Statistics show that over 22 million Americans are currently suffering from some form of sleep apnea. The condition prevents them from getting the valuable rest they need, which then hinders their ability to function normally when they’re awake. If you, too, are struggling with sleep apnea, then you’re likely looking for any help you can find. Will sleeping pills in State College assist with getting the valuable rest you need at night? Find out the answer as you continue reading.
Why Sleep Apnea Interrupts Your Rest
Sleep apnea is the recurring pause in breathing that can happen dozens of times throughout the night. Although these lapses typically only last a few seconds, each interruption triggers your brain to send a distress signal that causes you to awaken. This can leave you feeling lethargic the next day, and it can place you at risk of developing some life-threatening conditions.
While the safest route to take is to visit your doctor about the matter, some people are opting to bypass this step and use sleeping pills to combat their sleep apnea. Before you try this, you need to know whether it’s actually safe and effective.
The Purpose of Sleeping Pills
Also known as sedative hypnotics, sleeping pills are primarily designed to help people who have insomnia rest at night. The latter should not be confused with sleep apnea, as insomnia is a sleep disorder that is characterized by an inability to fall or stay asleep.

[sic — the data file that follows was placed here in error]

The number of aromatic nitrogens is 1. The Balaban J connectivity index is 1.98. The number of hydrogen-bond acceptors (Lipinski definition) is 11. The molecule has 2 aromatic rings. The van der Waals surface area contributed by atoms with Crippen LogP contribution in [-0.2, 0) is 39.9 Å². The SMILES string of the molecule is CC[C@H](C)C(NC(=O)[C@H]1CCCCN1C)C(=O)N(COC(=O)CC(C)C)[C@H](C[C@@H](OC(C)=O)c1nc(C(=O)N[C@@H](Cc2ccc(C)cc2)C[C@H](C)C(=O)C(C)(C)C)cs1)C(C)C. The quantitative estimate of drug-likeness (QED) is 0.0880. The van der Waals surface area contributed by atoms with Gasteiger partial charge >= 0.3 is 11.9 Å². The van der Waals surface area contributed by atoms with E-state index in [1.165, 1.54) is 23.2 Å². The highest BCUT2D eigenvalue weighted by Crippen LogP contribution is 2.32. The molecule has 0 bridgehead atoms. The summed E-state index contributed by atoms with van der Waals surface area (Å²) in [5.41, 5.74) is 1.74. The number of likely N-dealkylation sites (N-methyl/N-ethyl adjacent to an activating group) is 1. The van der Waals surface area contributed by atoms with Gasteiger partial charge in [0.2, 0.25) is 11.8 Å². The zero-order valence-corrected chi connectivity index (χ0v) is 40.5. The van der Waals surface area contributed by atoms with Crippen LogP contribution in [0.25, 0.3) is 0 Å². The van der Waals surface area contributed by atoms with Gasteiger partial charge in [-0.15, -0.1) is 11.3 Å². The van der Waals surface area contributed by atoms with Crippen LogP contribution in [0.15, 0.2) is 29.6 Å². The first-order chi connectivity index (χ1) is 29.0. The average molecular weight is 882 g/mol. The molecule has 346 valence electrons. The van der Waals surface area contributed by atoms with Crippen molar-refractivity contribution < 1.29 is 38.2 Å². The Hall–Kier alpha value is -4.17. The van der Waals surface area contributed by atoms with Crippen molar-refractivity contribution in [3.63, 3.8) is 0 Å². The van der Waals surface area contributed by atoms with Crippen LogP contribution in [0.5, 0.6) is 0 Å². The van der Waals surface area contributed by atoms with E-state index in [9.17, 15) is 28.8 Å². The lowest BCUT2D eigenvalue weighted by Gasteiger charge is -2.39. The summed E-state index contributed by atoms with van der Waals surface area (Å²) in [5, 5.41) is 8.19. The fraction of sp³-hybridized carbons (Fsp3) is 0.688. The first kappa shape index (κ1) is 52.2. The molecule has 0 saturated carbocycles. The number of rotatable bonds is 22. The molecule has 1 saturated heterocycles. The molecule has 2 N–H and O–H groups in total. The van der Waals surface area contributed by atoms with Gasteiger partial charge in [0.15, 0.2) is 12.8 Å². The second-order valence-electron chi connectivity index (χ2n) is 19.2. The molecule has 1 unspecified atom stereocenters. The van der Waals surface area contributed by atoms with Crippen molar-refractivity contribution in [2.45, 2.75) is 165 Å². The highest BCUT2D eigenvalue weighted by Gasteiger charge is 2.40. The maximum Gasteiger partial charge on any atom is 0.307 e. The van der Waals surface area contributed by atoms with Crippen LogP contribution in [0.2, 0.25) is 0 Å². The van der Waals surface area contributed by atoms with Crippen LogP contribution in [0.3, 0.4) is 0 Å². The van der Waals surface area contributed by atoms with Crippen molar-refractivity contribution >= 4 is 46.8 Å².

Sleep apnea is a much more serious condition, as it’s a sleep breathing disorder. Whenever there is a compromise in your flow of oxygen, the health threat is greater; thus, targeted care is needed for recovery. If the condition goes ignored, it leaves you more susceptible to developing life-threatening conditions like hypertension, stroke, heart disease and diabetes.
By relying on sleeping pills to treat sleep apnea, you not only risk these problems emerging, but you can also hasten the negative effects.
How Sleeping Pills Can Make Sleep Apnea Worse
Most over-the-counter sleep medications contain an ingredient called diphenhydramine to help induce sleep. Their relaxation properties can have an adverse effect if you’re suffering from sleep apnea because, along with quieting the mind, they can cause your throat muscles to relax.
The most common form of sleep apnea is obstructive sleep apnea (OSA), which is the result of the throat muscles being flaccid while you sleep and partially blocking the airway. That means that taking a sleeping pill can add to the problem and contribute to your bouts of apnea increasing.
The Safer Route to Take
If you’re diagnosed with sleep apnea, the safer and more effective way of responding is to visit a local sleep dentist. The specialist can custom-craft an oral sleep appliance to comfortably fit your mouth. It’s designed to slightly shift your jaw forward while you sleep to keep your airway open, which will decrease any loud snoring and help you get the rest your mind and body need.
To recover from sleep apnea in State College without having to worry about exacerbating the condition, contact your sleep dentist to schedule a visit.
About the Author
Dr. Donald Marks is a graduate of the University of Pittsburgh School of Dental Medicine. He specializes in treating sleep apnea at State College Dental Sleep Medicine, and he can be reached for more information through his website.